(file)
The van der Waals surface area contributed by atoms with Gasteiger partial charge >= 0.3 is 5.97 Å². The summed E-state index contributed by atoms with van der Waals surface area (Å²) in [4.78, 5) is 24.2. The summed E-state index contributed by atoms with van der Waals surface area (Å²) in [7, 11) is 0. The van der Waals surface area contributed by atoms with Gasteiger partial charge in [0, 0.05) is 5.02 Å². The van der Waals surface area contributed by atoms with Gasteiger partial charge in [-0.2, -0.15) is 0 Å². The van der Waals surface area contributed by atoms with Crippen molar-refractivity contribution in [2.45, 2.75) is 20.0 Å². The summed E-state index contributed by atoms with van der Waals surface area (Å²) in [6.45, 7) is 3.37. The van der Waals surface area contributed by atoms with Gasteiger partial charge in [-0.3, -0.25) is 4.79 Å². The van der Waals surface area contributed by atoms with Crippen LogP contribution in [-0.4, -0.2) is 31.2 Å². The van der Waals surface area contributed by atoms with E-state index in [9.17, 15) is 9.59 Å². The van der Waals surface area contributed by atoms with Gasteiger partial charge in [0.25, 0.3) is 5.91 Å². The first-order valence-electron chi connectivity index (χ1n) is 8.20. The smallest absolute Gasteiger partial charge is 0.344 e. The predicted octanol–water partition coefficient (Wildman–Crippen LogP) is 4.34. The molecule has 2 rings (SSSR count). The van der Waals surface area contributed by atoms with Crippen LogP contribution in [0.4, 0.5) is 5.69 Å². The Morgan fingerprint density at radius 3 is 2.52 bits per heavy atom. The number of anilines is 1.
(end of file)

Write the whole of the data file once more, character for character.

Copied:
The van der Waals surface area contributed by atoms with Gasteiger partial charge >= 0.3 is 5.97 Å². The summed E-state index contributed by atoms with van der Waals surface area (Å²) in [4.78, 5) is 24.2. The summed E-state index contributed by atoms with van der Waals surface area (Å²) in [7, 11) is 0. The van der Waals surface area contributed by atoms with Gasteiger partial charge in [0, 0.05) is 5.02 Å². The van der Waals surface area contributed by atoms with Gasteiger partial charge in [-0.2, -0.15) is 0 Å². The van der Waals surface area contributed by atoms with Crippen molar-refractivity contribution in [2.45, 2.75) is 20.0 Å². The summed E-state index contributed by atoms with van der Waals surface area (Å²) in [6.45, 7) is 3.37. The van der Waals surface area contributed by atoms with Gasteiger partial charge in [-0.3, -0.25) is 4.79 Å². The van der Waals surface area contributed by atoms with Crippen LogP contribution in [-0.4, -0.2) is 31.2 Å². The van der Waals surface area contributed by atoms with E-state index in [9.17, 15) is 9.59 Å². The van der Waals surface area contributed by atoms with Gasteiger partial charge in [0.25, 0.3) is 5.91 Å². The first-order valence-electron chi connectivity index (χ1n) is 8.20. The smallest absolute Gasteiger partial charge is 0.344 e. The predicted octanol–water partition coefficient (Wildman–Crippen LogP) is 4.34. The molecule has 2 rings (SSSR count). The van der Waals surface area contributed by atoms with Crippen LogP contribution in [0.4, 0.5) is 5.69 Å². The Morgan fingerprint density at radius 3 is 2.52 bits per heavy atom. The number of anilines is 1.